Obviously, a dream house, an experiment house or a poetic manifesto house, a loving house or a mausoleum house is made by who feels it, who lives it, who dreams it, its protagonist, its recipient, its lover, its dead, and in she an architect can even hinder. (The architect, to intervene, should be a kind of medium that connects these feelings and helps quantify them and “technify” them and “adjust them to the norm.” And nothing more).
When I was a child my uncle Carlos became a magnificent and completely illogical house. It had the living room in the whole center, without a single window, and from it all the doors were opened to all the rooms of the house. That room was very special. It was like a theater stage, where all the action happens, and the truth is that things always happened there.
I also remember a linear house in which all the rooms were passing through. To get to the parents’ bedroom had to go through the children’s, but the worst was that at the end of the tour there was a tiny room where the TV was and where the afternoons spent the family (and the visits), and to which it came after going through the children’s room and the parents’ room (both lacked windows). Also, because the terrain was very irregular, you had to climb steps or plateaus from one room to another, and even inside one of them.
Thus we have many charming and even fascinating houses. Obviously, in the dreamlike universe of these “Bachelardian“1 houses the architect hinders. Of course.
We speak of houses (or cathedrals) crazy, felt, dreamed, but personal and non-transferable.
There are people who miss with nostalgia a time when there were no regulations, in which each one sought his life and did what he could or did, improvising and unplanned, and nobody told him how much he had to measure at least the window of a bedroom, or how much the space on which it peeked, or how much air had to pass through it. An epic time in which if you left the uneven floor you ended up getting used to it, if you got a crack you resigned yourself, and if you fell a piece of roof over you resigned more.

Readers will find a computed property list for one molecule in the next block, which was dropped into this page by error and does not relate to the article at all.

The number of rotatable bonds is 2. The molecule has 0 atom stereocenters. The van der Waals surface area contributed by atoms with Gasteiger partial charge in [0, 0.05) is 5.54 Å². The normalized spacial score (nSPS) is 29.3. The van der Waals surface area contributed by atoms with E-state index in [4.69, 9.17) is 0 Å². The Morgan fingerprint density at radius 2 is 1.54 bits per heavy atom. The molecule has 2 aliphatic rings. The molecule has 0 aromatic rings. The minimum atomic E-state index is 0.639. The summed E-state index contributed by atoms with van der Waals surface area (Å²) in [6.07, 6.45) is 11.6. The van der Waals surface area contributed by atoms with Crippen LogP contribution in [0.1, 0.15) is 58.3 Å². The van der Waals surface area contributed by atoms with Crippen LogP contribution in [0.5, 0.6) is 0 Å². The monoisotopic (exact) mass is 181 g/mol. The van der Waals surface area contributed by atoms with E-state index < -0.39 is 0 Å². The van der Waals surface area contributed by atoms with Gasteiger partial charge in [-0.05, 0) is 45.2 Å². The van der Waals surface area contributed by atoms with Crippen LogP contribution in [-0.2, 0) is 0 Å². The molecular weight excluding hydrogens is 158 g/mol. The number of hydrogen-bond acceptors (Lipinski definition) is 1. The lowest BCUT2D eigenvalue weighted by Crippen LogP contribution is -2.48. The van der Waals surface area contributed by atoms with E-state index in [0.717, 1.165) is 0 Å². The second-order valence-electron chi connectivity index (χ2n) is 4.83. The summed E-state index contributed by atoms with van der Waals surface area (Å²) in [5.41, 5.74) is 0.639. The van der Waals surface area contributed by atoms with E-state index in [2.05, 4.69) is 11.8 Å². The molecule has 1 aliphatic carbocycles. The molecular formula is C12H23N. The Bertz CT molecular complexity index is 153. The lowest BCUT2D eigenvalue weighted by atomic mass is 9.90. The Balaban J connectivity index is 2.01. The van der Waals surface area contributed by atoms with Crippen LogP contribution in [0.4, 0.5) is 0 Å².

This is how you can make houses that are very original, absurd, antifunctional and full of meaning. But that does not justify dismissing the professionals so emphatically.
In this time, which regulates even what the degree of slipperiness of a floor has to be, how much the rung of a rung has to measure or how many sinks have to have a flat roof, professionals are needed. And increasingly professionalized. (And every time they have to answer for more pijoterías). But for that very reason, you long for the time when you did not need anything, when to go to the mountain you only needed decision and audacity. (Now to be bandit you have to get the activity license and the tax heading, and that bothers).
You can (and should) sing with astonishment and admiration the praises of a good house (and San Michele certainly seems) that has not been designed by any architect, but just as one admires and applauds a brilliant emergency tracheotomy done in an airplane with plastic cutlery and a BIC pen by a plumber who went on vacation.
They are facts worthy of praise. But another thing is to rub your hands and say with relish:
“Chincha, rabiña, that this house has not been made by any architect!”,
and to think that we, the architects, would dedicate ourselves to castrate pigs and stop being dizzy once and for all with our giliflauteces.
José Ramón Hernández Correa
PhD Arqchitect and author de Arquitectamos locos?
Toledo · july 2013
Nací en 1960. Arquitecto por la ETSAM, 1985. Doctor Arquitecto por la Universidad Politécnica, 1992. Soy, en el buen sentido de la palabra, bueno. Ahora estoy algo cansado, pero sigo atento y curioso.